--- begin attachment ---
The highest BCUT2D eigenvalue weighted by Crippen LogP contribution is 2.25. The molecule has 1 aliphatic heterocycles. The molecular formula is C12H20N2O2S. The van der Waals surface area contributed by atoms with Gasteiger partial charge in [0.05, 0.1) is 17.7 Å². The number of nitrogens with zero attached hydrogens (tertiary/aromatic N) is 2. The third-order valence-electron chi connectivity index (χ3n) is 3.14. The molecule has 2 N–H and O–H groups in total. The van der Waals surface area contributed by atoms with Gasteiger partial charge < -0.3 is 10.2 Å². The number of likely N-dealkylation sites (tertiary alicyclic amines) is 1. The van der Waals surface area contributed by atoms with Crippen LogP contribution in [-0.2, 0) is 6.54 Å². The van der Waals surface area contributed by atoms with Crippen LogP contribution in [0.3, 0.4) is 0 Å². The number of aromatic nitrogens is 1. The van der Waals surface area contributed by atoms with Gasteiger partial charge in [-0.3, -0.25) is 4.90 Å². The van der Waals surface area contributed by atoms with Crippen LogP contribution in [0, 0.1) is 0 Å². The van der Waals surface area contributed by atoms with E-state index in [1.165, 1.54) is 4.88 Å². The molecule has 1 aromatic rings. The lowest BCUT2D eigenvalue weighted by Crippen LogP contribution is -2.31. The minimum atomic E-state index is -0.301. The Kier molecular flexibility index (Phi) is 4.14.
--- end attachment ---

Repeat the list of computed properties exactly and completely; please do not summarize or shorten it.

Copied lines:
The highest BCUT2D eigenvalue weighted by Crippen LogP contribution is 2.25. The molecule has 1 aliphatic heterocycles. The molecular formula is C12H20N2O2S. The van der Waals surface area contributed by atoms with Gasteiger partial charge in [0.05, 0.1) is 17.7 Å². The number of nitrogens with zero attached hydrogens (tertiary/aromatic N) is 2. The third-order valence-electron chi connectivity index (χ3n) is 3.14. The molecule has 2 N–H and O–H groups in total. The van der Waals surface area contributed by atoms with Gasteiger partial charge < -0.3 is 10.2 Å². The number of likely N-dealkylation sites (tertiary alicyclic amines) is 1. The van der Waals surface area contributed by atoms with Crippen LogP contribution in [-0.2, 0) is 6.54 Å². The van der Waals surface area contributed by atoms with Crippen LogP contribution in [0.3, 0.4) is 0 Å². The number of aromatic nitrogens is 1. The van der Waals surface area contributed by atoms with Gasteiger partial charge in [-0.3, -0.25) is 4.90 Å². The van der Waals surface area contributed by atoms with Crippen LogP contribution in [0, 0.1) is 0 Å². The van der Waals surface area contributed by atoms with E-state index in [1.165, 1.54) is 4.88 Å². The molecule has 1 aromatic rings. The lowest BCUT2D eigenvalue weighted by Crippen LogP contribution is -2.31. The minimum atomic E-state index is -0.301. The Kier molecular flexibility index (Phi) is 4.14.